Textus Receptus Bibles
John Wycliffe Bible 1382
|And Marie spak and Aaron ayens Moises, for his wijf a womman of Ethiope,
|and seiden, Whethir God spak oneli by Moises? whethir he spak not also to vs in lijk maner? And whanne the Lord hadde herd this, he was wrooth greetli;
|for Moises was the myldest man, ouer alle men that dwelliden in erthe.
|And anoon the Lord spak to Moises and to Aaron and to Marye, Go out ye thre aloone to the tabernacle of boond of pees. And whanne thei weren gon yn,
|the Lord cam doun in a piler of cloude, and he stood in the entryng of the tabernacle, and clepide Aaron and Marie.
|And whanne thei hadden go, he seide to hem, Here ye my wordis; if ony among you is a profete of the Lord, Y schal appere to hym in reuelacioun, ethir Y schal speke to hym bi `a dreem.
|And he seide, And my seruaunt Moises is not siche, which is moost feithful in al myn hows;
|for Y speke to hym mouth to mouth, and he seeth God opynli, and not bi derke spechis and figuris. Why therfor dredden ye not to bacbite `ether depraue my seruaunt Moises?
|And the Lord was wrooth ayens hem, and he wente a wei.
|And the cloude yede awei, that was on the tabernacle and lo! Marie apperide whijt with lepre as snow. And whanne Aaron biheelde hir, and siy hir bispreynd with lepre,
|he seide to Moises, My lord, Y beseche, putte thou not this synne on vs,
|which we diden folili, that this womman be not maad as deed, and as a deed borun thing which is cast out of the `wombe of his modir; lo! now the half of hir fleisch is deuourid with lepre.
|And Moises criede to the Lord, and seide, Lord, Y biseche, heele thou hir.
|To whom the Lord answerid, If hir fadir hadde spet in to hir face, where sche ouyte not to be fillid with schame, nameli in seuene daies? Therfor be sche departid out of the tentis bi seuen daies, and aftirward sche schal be clepid ayen.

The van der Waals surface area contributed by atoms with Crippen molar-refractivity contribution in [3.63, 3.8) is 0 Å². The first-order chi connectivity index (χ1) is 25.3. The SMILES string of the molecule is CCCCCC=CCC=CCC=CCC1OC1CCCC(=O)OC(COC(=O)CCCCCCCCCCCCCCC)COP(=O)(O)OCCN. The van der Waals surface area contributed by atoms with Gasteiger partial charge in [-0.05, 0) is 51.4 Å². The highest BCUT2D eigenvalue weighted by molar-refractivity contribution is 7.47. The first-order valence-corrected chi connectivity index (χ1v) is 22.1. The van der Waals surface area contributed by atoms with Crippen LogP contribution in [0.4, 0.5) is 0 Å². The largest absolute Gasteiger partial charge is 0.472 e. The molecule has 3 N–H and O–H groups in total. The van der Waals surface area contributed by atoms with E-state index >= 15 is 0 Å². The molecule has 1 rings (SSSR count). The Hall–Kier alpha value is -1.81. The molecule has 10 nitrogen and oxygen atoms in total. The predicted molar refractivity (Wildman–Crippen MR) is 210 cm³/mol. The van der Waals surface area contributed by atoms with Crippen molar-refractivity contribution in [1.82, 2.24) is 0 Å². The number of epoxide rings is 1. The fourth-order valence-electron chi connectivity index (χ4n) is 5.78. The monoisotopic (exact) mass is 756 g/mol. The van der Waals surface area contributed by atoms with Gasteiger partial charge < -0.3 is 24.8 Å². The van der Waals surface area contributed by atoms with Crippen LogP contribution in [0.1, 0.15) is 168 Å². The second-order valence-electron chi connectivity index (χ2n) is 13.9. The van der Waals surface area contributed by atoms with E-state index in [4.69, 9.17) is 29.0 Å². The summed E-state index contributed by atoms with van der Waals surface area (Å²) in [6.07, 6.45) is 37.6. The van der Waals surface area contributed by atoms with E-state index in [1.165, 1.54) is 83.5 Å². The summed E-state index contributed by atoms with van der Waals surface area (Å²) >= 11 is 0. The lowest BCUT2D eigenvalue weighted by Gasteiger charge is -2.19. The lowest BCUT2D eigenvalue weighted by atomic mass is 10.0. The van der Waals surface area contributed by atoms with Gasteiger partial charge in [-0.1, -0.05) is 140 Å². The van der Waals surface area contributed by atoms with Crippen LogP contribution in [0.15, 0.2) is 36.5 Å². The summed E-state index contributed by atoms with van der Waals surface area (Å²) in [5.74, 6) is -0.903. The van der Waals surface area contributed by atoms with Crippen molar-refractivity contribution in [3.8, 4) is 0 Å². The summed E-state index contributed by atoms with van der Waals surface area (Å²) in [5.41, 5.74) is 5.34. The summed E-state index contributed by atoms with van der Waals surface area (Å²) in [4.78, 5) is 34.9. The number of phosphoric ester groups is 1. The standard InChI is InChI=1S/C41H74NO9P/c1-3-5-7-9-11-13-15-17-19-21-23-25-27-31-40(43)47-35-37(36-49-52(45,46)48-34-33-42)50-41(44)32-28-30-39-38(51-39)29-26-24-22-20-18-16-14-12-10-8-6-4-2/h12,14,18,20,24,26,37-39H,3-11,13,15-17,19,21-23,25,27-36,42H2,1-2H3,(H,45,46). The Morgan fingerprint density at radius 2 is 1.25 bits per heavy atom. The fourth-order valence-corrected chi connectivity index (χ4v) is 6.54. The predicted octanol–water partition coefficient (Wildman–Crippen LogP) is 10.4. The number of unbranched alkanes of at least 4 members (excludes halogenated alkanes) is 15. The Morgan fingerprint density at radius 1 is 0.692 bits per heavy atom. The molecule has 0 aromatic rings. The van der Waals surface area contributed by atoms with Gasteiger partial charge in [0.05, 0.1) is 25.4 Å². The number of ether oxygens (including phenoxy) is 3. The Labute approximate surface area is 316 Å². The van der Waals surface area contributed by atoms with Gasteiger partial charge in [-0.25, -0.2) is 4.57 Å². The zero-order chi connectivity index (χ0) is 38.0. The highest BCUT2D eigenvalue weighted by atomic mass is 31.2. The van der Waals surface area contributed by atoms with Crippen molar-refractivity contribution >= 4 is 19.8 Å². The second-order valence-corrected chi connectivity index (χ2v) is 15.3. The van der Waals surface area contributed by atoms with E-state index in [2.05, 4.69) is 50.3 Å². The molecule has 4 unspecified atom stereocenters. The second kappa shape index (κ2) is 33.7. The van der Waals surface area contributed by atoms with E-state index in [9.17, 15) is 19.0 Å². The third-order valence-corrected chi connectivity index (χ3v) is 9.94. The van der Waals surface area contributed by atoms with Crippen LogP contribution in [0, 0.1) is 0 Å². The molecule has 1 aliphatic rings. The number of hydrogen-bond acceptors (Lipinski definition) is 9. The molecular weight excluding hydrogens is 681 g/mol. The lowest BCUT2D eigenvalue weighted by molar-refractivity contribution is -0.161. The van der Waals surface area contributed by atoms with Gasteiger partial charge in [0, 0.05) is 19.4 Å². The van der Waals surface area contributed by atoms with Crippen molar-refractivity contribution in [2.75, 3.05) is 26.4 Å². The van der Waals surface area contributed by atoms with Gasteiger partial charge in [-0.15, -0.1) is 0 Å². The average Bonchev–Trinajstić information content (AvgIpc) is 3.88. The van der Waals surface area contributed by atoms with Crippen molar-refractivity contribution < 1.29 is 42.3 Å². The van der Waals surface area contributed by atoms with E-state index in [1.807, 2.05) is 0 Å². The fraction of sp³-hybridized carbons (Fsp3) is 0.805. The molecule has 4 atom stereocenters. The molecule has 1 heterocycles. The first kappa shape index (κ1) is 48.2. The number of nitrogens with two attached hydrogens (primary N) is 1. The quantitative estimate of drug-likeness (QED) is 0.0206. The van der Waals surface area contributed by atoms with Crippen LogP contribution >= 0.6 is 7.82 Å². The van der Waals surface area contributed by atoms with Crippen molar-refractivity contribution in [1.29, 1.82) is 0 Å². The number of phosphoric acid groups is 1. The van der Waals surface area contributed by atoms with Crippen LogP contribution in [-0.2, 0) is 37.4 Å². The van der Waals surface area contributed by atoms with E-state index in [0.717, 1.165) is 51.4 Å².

|And so Marie was excludid out of the tentis bi seuene daies; and the puple was not mouyd fro that place, til Marie was clepid ayen.
John Wycliffe Bible 1382
The Wycliffe Bible is the only Bible here that was not translated from the Textus Receptus. Its inclusion here is for the Bible's historic value and for comparison in the English language.
John Wycliffe, an Oxford professor produced the first hand-written English language Bible manuscripts in the 1380's. While it is doubtful Wycliffe himself translated the versions that bear his name, he certainly can be considered the driving force behind the project. He strongly believed in having the scriptures available to the people.
Wycliffe, was well-known throughout Europe for his opposition to the teaching of the organized Church, which he believed to be contrary to the Bible. With the help of his followers (called Lollards), Wycliffe produced dozens of English language manuscript copies of the scriptures. They were translated out of the Latin Vulgate, which was the only source text available to Wycliffe. The Pope was so infuriated by his teachings and his translation of the Bible into English, that 44 years after Wycliffe died, he ordered the bones to be dug-up, crushed, and scattered in the river.